A quantitative systematic review by Hammarberg et al.18 explored the psychological and social aspects of pregnancy after assisted conception. This review concluded that after ART, women had higher anxiety about the survival of the fetus and more early parenting difficulties compared with women who spontaneously conceived. However, evidence regarding women's emotional adjustment to pregnancy after ART is inconclusive, with some studies suggesting it is problematic and others indicating there are self-protective delays in believing in the pregnancy,11,13,14 forming an emotional attachment to the fetus,11,17 and preparing for life with a baby.11 Another quantitative systematic review by Gourounti19 revealed that women who conceived after IVF had greater pregnancy-specific anxiety, lower quality of life, the same or lower levels of depressive symptomatology, the same level of self-esteem, more positive attitudes toward pregnancy demands, and higher levels of maternal-fetal attachment compared with women who spontaneously conceived. However, methodological limitations and confounding factors may explain the inconsistencies in previous findings regarding the impact of ART. In particular, previous systematic reviews only included quantitative studies. A narrative review that included both qualitative and quantitative studies indicated that women have higher levels of anxiety in pregnancy after infertility treatment, and may experience some difficulties in the transition to parenthood, leading to perinatal morbidity.20 Other qualitative studies suggested that the process of assuming a maternal identity during the transition to motherhood may be qualitatively different for pregnant women who conceived through ART.11,13,14,16,21 Women who conceived via ART may also require more support from nurses/midwives to address anxiety during pregnancy and allow them to express any negative feelings, review their infertility experiences and help them prepare for parenthood.21-23 Understanding the context and complexity of emotional adaptation to pregnancy following ART is important for healthcare professionals working with these women. In particular, healthcare professionals need to remain sensitive to the special path to parenthood for women after ART16 and their paradoxical care needs during pregnancy.24 A qualitative systematic review can provide the best available evidence to inform development of nursing interventions to meet the needs of this population.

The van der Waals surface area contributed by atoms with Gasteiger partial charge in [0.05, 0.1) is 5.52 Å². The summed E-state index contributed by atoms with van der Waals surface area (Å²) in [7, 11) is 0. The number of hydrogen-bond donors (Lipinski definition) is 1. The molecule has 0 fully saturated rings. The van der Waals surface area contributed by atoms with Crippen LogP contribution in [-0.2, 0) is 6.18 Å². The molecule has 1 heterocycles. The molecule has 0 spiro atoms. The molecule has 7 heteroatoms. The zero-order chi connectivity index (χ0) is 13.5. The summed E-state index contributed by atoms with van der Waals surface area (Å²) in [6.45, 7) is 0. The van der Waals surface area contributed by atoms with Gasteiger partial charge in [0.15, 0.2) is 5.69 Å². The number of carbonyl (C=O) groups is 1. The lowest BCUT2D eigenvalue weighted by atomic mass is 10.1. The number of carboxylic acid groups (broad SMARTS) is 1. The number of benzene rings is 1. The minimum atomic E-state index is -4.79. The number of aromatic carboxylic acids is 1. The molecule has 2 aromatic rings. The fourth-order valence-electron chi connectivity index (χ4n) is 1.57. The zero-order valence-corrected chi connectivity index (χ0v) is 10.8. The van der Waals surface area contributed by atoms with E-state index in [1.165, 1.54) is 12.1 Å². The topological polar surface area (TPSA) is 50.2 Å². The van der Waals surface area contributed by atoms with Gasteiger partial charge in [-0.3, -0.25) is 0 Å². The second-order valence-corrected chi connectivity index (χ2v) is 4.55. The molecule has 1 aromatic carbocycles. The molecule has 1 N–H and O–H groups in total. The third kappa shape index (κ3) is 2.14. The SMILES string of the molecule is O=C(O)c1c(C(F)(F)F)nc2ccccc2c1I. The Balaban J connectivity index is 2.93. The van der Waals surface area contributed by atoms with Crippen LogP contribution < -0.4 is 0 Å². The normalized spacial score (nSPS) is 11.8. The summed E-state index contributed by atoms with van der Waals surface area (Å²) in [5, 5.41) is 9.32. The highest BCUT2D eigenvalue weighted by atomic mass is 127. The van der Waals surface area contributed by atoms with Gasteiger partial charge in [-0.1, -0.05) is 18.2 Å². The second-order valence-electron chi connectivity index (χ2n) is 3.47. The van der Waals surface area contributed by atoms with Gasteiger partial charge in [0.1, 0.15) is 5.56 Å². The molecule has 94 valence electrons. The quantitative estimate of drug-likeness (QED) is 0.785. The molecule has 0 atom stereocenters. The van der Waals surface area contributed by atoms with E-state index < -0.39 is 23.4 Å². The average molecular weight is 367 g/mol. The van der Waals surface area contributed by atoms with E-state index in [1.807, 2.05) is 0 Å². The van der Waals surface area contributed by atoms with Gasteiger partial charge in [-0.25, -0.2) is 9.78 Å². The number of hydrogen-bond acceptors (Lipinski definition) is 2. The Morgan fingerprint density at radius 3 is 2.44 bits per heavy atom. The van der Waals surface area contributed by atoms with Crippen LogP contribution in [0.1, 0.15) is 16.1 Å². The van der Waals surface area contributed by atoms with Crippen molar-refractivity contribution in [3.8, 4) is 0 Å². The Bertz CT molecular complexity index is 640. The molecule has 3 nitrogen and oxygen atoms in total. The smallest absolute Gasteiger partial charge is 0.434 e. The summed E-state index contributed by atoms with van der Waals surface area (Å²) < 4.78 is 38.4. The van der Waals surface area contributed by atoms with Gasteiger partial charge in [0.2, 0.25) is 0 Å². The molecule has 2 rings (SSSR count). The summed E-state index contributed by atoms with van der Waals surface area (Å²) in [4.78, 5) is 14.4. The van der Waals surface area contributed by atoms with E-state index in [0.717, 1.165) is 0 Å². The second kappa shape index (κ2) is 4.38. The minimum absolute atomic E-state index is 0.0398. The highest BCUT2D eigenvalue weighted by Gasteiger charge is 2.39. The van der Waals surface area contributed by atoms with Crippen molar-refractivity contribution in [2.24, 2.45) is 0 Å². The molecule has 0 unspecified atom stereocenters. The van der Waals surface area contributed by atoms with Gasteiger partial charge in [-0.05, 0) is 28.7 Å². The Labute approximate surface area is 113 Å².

A preliminary search of PROSPERO, the JBI Database of Systematic Reviews and Implementation Reports, the Cochrane Database of Systematic Reviews, CINAHL and MEDLINE was conducted. This search identified two quantitative systematic reviews that addressed psychosocial aspects of pregnancy after ART.18,19 However, no current or underway qualitative systematic reviews on experiences of transition to motherhood during pregnancy among women who conceived through ART were identified, other than those focused on prenatal care by midwives.25 In addition, previous systematic reviews only covered literature published in the English language,18,19 and although they included East Asian studies, Japanese literature was excluded. In Japan, nursing researchers often publish qualitative research findings in the Japanese language to disseminate implications from narratives to clinical practice. The increasing practice of ART in Japan over the previous two decades has produced a growing number of Japanese studies regarding pregnancy after infertility.9,11,14,23 Findings from these studies have not been reflected in previous systematic reviews. We conducted a preliminary search of Ichushi-Web, a bibliographic database containing biomedical journals and other serial publications published in Japan, and no qualitative systematic reviews addressed this topic. Therefore, this systematic review will include studies published in English or Japanese to provide cumulative insights, create understanding of the transition to motherhood among pregnant women following ART and guide future research to develop best practice for these women.